8 Questions About Plenary Guardianship Answered

Updated: May 6, 2019

When it comes to Plenary Guardianship, there are a lot of factors that need to be considered and processes that need to be executed before the plenary guardianship is actually granted. Who will be the guardian? How much does it cost? What are the duties and responsibilities of the guardian and how do Illinois courts decide who to appoint as guardian? Is there already a health care directive in place? Equip yourself with knowledge and let us help you every step of the way before making drastic decisions.

Living Life with Dignity offers the assistance of knowledgeable, certified professional guardians who exceed industry standards. We are deliberate, thorough and ethical advocates who prioritize our client’s best interests. Prior to making any legal decisions, we work with the family to ensure sensitive issues are thoughtfully considered and appropriately communicated.

What is plenary guardianship?

Plenary Guardianship, also, referred to as conservatorship, is a legal process, utilized when a person can no longer make or communicate safe or sound decisions about his/her person and/or property or has become susceptible to fraud or undue influence.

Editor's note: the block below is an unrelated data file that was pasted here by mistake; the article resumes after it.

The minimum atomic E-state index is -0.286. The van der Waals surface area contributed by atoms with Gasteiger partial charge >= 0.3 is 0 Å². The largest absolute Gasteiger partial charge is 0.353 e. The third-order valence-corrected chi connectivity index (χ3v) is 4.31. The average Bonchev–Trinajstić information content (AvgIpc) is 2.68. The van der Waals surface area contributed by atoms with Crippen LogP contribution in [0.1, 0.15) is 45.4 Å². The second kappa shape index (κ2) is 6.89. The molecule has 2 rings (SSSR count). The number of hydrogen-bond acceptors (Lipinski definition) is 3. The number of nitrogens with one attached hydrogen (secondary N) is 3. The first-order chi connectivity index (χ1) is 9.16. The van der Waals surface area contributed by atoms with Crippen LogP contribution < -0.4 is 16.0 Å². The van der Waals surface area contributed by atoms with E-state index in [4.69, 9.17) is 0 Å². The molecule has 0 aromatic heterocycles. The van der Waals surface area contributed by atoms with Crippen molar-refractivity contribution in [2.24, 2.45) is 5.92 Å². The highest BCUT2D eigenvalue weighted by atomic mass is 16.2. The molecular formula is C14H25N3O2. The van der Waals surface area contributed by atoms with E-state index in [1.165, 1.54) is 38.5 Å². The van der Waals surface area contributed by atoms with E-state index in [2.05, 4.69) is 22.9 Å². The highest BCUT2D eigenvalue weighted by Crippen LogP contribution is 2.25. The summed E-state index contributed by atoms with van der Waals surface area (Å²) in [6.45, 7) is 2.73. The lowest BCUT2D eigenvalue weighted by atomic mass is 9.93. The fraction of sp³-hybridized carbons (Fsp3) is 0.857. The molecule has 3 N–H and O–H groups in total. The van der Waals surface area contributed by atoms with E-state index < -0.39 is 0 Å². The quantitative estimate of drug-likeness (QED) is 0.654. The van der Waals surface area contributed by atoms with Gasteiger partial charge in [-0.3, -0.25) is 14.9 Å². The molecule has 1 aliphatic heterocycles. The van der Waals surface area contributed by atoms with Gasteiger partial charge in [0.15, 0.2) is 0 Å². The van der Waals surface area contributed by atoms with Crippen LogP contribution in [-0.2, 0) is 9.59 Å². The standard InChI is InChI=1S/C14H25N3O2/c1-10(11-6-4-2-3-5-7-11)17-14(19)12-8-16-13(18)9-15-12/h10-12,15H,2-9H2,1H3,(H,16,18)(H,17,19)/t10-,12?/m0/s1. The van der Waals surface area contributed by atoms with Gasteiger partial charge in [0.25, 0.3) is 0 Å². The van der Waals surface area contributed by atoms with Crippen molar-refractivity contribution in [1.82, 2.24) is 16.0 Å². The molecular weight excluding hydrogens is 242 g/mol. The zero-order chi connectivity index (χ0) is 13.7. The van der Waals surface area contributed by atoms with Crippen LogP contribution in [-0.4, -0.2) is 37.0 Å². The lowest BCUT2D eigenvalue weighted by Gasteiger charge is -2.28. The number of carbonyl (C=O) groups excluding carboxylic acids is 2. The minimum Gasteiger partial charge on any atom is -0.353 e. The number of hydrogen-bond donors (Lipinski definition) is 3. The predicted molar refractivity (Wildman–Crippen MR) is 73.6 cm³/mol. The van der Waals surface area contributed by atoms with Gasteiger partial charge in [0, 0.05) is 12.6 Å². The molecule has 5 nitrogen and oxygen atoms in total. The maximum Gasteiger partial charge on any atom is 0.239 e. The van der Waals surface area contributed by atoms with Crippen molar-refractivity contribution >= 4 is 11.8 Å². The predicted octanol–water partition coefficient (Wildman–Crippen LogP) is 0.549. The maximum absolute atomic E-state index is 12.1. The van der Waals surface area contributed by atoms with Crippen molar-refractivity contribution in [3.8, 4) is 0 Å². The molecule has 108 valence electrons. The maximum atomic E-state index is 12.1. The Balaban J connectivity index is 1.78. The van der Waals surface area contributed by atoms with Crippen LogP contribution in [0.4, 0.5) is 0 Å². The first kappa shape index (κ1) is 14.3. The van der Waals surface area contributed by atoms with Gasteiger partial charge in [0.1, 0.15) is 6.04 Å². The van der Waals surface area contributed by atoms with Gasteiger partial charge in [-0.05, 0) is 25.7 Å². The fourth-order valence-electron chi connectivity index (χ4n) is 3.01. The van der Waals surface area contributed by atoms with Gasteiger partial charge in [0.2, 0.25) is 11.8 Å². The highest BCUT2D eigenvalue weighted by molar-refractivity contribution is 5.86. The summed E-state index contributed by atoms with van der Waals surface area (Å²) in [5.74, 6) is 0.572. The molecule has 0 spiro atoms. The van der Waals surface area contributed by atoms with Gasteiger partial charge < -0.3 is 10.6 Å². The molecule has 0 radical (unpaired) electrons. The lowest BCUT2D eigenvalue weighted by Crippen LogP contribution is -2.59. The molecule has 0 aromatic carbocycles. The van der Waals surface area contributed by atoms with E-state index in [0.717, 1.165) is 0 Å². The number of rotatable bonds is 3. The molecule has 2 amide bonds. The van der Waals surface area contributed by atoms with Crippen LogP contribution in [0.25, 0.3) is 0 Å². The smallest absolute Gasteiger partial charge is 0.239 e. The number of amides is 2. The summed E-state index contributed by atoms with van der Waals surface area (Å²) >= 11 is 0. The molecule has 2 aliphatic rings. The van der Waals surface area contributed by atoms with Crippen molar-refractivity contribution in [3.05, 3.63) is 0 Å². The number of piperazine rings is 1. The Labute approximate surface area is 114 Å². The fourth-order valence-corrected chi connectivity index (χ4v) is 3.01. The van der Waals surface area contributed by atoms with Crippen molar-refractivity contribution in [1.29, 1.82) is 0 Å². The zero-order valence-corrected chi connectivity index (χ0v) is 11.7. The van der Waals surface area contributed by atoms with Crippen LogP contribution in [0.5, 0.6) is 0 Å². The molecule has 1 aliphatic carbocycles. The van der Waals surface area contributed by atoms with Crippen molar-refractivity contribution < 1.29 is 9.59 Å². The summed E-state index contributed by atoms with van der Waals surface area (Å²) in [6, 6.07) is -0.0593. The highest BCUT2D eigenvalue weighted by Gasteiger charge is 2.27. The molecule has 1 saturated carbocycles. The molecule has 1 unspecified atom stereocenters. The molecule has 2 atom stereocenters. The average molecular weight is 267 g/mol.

Because establishing a guardianship may remove considerable rights from an individual, it should only be considered after alternatives to guardianship have proven ineffective or are unavailable.

How do I set up a plenary guardianship in Illinois and how long does it take?

It is best to seek the advice and assistance of a guardianship attorney. You can represent yourself Pro Se, but it is not recommended. However, if you don’t have the money to hire a lawyer there are places like Prairie State Legal or Administer Justice that may be able to help with the plenary guardianship or walk you through the process depending on your individual circumstances. Get in touch with us if you need assistance finding the right people to help.

Is there already a health care directive in place?

Each case is different. Given that there are different types of guardianship and 3 types of directives, (health, mental health and property), you need to establish what the need is. If there are directives for health and property but not for mental health and it is the mental health that is the cause for the individual’s lack of capacity, then you may need to consider plenary guardianship. In most cases, if a directive is in place, guardianship should not be necessary provided that there is a physician’s statement declaring that the individual does NOT have capacity. If you do not have that statement, then it is best to consult an attorney. My rule of thumb is when in doubt defer to someone who can give you a definite answer. You may have to pay for that advice but in the long run it will be worth it.